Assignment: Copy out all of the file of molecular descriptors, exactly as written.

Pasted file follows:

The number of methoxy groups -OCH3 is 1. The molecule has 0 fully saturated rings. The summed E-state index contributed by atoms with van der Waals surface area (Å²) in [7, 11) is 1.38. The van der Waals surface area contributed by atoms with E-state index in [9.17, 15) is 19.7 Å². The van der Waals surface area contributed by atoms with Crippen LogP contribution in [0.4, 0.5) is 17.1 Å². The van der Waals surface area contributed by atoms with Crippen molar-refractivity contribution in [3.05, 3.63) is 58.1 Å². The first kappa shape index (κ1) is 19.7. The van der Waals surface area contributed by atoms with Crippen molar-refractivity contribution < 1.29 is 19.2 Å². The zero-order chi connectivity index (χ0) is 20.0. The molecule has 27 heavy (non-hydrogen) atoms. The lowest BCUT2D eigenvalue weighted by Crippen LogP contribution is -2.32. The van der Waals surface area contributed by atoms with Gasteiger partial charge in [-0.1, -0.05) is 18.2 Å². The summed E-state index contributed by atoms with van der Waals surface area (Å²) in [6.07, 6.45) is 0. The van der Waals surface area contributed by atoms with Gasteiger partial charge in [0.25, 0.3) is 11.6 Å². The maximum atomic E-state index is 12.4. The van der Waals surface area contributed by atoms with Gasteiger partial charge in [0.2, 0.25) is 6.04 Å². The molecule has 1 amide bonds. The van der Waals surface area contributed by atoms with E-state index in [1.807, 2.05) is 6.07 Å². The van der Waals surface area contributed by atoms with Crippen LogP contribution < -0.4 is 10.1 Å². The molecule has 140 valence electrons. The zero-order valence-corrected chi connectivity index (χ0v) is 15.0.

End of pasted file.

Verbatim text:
The number of methoxy groups -OCH3 is 1. The molecule has 0 fully saturated rings. The summed E-state index contributed by atoms with van der Waals surface area (Å²) in [7, 11) is 1.38. The van der Waals surface area contributed by atoms with E-state index in [9.17, 15) is 19.7 Å². The van der Waals surface area contributed by atoms with Crippen LogP contribution in [0.4, 0.5) is 17.1 Å². The van der Waals surface area contributed by atoms with Crippen molar-refractivity contribution in [3.05, 3.63) is 58.1 Å². The first kappa shape index (κ1) is 19.7. The van der Waals surface area contributed by atoms with Crippen molar-refractivity contribution < 1.29 is 19.2 Å². The zero-order chi connectivity index (χ0) is 20.0. The molecule has 27 heavy (non-hydrogen) atoms. The lowest BCUT2D eigenvalue weighted by Crippen LogP contribution is -2.32. The van der Waals surface area contributed by atoms with Gasteiger partial charge in [-0.1, -0.05) is 18.2 Å². The summed E-state index contributed by atoms with van der Waals surface area (Å²) in [6.07, 6.45) is 0. The van der Waals surface area contributed by atoms with Gasteiger partial charge in [0.25, 0.3) is 11.6 Å². The maximum atomic E-state index is 12.4. The van der Waals surface area contributed by atoms with Gasteiger partial charge in [0.2, 0.25) is 6.04 Å². The molecule has 1 amide bonds. The van der Waals surface area contributed by atoms with E-state index in [1.807, 2.05) is 6.07 Å². The van der Waals surface area contributed by atoms with Crippen LogP contribution < -0.4 is 10.1 Å². The molecule has 140 valence electrons. The zero-order valence-corrected chi connectivity index (χ0v) is 15.0.